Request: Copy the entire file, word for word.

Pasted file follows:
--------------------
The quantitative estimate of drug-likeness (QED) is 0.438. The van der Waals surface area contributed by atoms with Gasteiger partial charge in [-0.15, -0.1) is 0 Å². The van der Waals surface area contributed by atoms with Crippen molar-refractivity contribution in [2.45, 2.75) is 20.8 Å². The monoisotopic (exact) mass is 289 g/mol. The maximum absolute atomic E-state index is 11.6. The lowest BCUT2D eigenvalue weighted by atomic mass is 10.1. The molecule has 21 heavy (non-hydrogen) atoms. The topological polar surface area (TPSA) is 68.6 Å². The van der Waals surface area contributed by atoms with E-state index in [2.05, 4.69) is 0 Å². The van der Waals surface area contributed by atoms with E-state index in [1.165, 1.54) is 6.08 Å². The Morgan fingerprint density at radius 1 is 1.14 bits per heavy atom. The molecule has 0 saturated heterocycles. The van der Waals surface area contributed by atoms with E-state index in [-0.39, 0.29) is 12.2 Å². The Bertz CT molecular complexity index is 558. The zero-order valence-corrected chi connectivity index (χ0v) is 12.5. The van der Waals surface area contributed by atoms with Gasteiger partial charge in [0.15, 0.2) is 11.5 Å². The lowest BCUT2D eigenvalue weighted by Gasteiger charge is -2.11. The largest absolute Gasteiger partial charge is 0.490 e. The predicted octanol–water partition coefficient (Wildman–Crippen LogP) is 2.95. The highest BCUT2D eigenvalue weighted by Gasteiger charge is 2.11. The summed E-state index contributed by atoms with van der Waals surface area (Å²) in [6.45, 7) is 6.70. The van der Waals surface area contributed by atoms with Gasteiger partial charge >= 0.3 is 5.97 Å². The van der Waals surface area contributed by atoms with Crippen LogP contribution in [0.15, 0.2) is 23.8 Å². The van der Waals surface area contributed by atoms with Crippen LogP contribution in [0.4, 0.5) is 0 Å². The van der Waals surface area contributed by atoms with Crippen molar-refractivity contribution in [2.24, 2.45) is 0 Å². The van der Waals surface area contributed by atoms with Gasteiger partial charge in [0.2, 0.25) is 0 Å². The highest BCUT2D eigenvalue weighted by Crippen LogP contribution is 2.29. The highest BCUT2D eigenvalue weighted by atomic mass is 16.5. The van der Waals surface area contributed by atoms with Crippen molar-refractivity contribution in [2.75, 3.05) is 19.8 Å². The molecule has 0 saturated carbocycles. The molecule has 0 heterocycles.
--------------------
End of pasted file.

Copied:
The quantitative estimate of drug-likeness (QED) is 0.438. The van der Waals surface area contributed by atoms with Gasteiger partial charge in [-0.15, -0.1) is 0 Å². The van der Waals surface area contributed by atoms with Crippen molar-refractivity contribution in [2.45, 2.75) is 20.8 Å². The monoisotopic (exact) mass is 289 g/mol. The maximum absolute atomic E-state index is 11.6. The lowest BCUT2D eigenvalue weighted by atomic mass is 10.1. The molecule has 21 heavy (non-hydrogen) atoms. The topological polar surface area (TPSA) is 68.6 Å². The van der Waals surface area contributed by atoms with E-state index in [2.05, 4.69) is 0 Å². The van der Waals surface area contributed by atoms with E-state index in [1.165, 1.54) is 6.08 Å². The Morgan fingerprint density at radius 1 is 1.14 bits per heavy atom. The molecule has 0 saturated heterocycles. The van der Waals surface area contributed by atoms with E-state index in [-0.39, 0.29) is 12.2 Å². The Bertz CT molecular complexity index is 558. The zero-order valence-corrected chi connectivity index (χ0v) is 12.5. The van der Waals surface area contributed by atoms with Gasteiger partial charge in [0.15, 0.2) is 11.5 Å². The lowest BCUT2D eigenvalue weighted by Gasteiger charge is -2.11. The largest absolute Gasteiger partial charge is 0.490 e. The predicted octanol–water partition coefficient (Wildman–Crippen LogP) is 2.95. The highest BCUT2D eigenvalue weighted by Gasteiger charge is 2.11. The summed E-state index contributed by atoms with van der Waals surface area (Å²) in [6.45, 7) is 6.70. The van der Waals surface area contributed by atoms with Gasteiger partial charge >= 0.3 is 5.97 Å². The van der Waals surface area contributed by atoms with Crippen LogP contribution in [0.15, 0.2) is 23.8 Å². The van der Waals surface area contributed by atoms with Crippen LogP contribution in [0.4, 0.5) is 0 Å². The van der Waals surface area contributed by atoms with Crippen molar-refractivity contribution in [2.24, 2.45) is 0 Å². The van der Waals surface area contributed by atoms with Gasteiger partial charge in [0.2, 0.25) is 0 Å². The highest BCUT2D eigenvalue weighted by Crippen LogP contribution is 2.29. The highest BCUT2D eigenvalue weighted by atomic mass is 16.5. The van der Waals surface area contributed by atoms with Crippen molar-refractivity contribution in [2.75, 3.05) is 19.8 Å². The molecule has 0 saturated carbocycles. The molecule has 0 heterocycles.